The Case Strengthens For “Planet 9”

Caption: An artist’s conception of Planet X, courtesy of Robin Dienel.
An artist’s conception of Planet 9, or Planet X, which scientists theorize orbits in the distant solar system.  (Robin Dienel/ Carnegie Institution of Washington)

The race is on to find the giant planet that several teams of astronomers are convinced orbits far out beyond Pluto, but is nonetheless still part of our solar system.  Proving the existence of what has become known as Planet X, or Planet 9, would be a discovery for the textbooks and would inevitably change our understanding of how our solar system was formed.

The technology and luck needed to image the planet (if it truly is there) has thus far fallen short, but the discovery of another set of distant solar system objects traveling in surprising orbits has added to the indirect findings that point to a substantial, and perhaps giant planet in the general vicinity.

The new findings come from Scott Sheppard of the Carnegie Institution for Science and Chadwick Trujillo of Northern Arizona University, who two years ago provided some of the first intriguing inklings that this distant planet might exist in our solar system.  That information was subsequently modified and broadened by a California Institute of Technology team, but with the same conclusion that a substantial Planet 9 appeared to be present in the outer solar system.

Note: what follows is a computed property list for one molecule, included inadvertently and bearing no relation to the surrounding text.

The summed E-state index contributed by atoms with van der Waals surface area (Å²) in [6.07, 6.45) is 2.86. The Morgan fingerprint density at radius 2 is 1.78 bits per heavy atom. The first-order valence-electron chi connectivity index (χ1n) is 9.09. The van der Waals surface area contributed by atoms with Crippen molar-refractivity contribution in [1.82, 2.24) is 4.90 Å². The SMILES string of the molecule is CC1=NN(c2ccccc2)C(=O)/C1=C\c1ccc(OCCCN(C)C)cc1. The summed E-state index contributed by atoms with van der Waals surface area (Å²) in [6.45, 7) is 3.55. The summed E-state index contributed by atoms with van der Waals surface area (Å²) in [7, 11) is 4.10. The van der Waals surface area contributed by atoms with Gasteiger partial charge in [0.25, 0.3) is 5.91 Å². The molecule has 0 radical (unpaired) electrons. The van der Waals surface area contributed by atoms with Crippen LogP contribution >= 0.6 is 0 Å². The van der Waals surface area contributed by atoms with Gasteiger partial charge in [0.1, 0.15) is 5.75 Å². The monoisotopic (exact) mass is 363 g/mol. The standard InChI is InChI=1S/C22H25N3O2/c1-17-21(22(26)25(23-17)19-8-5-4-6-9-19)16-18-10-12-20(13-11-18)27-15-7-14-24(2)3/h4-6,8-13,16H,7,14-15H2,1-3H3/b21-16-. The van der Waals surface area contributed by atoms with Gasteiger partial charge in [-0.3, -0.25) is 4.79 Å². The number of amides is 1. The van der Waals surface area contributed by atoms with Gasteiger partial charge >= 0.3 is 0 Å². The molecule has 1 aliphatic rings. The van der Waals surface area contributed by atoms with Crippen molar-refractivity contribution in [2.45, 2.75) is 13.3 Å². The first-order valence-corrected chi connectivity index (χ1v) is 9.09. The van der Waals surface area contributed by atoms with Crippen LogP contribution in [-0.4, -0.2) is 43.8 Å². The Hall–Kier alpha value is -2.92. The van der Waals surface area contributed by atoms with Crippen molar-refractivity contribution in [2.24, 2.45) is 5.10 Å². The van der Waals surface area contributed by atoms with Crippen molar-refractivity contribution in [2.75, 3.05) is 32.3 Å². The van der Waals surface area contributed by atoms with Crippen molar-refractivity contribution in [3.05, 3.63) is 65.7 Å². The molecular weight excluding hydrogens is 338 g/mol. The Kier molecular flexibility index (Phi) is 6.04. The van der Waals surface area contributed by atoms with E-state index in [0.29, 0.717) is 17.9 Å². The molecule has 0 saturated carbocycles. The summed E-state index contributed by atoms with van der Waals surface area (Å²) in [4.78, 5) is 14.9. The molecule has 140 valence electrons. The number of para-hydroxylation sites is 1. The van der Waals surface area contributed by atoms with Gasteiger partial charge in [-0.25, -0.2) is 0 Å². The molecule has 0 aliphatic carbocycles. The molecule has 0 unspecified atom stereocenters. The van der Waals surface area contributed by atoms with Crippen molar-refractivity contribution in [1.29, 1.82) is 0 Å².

“What we’ve just released is data on the first extreme objects since the {2014 and 2016} reports of a theorized Planet 9,  and they show the same clustering and orbiting patterns that we think are likely caused by a major planet,” Sheppard said.

“This continues the trend of finding these objects — small dwarf planets or maybe icy objects — that were pushed into similar orbits in ways we think only planets can do.”

“We need more,” he said, “but the evidence is mounting, and at this point I’d say there’s an 80 percent likelihood that the planet is there.”

An illustration of the orbits of 2013 FT28, 2014 SR349, and previously known extremely distant Solar System objects. The clustering of most of their orbits indicates that they are likely be influenced by something massive and very distant, the proposed Planet Nine. Image credit: Robin Dienel.
An illustration of the orbits of newly-discovered small, trans-Neptune objects 2013 FT28, 2014 SR349, and previously known extremely distant Solar System objects. The clustering of most of their orbits indicates that they are likely be influenced by something massive and very distant, the proposed Planet 9 . (Carnegie Institution of Washington, Robin Dienel)

Some call the potential celestial object Planet X and some call it Planet 9 — as in, the ninth planet in our solar system now that Pluto has been demoted to a dwarf planet.  But by any name, the interest is clearly high. The work underway by Sheppard and colleague Chadwick Trujillo of Northern Arizona University on distant solar system dynamics and orbits is supported by NASA, the National Science Foundation and the Department of Energy, as well as the Carnegie Institution.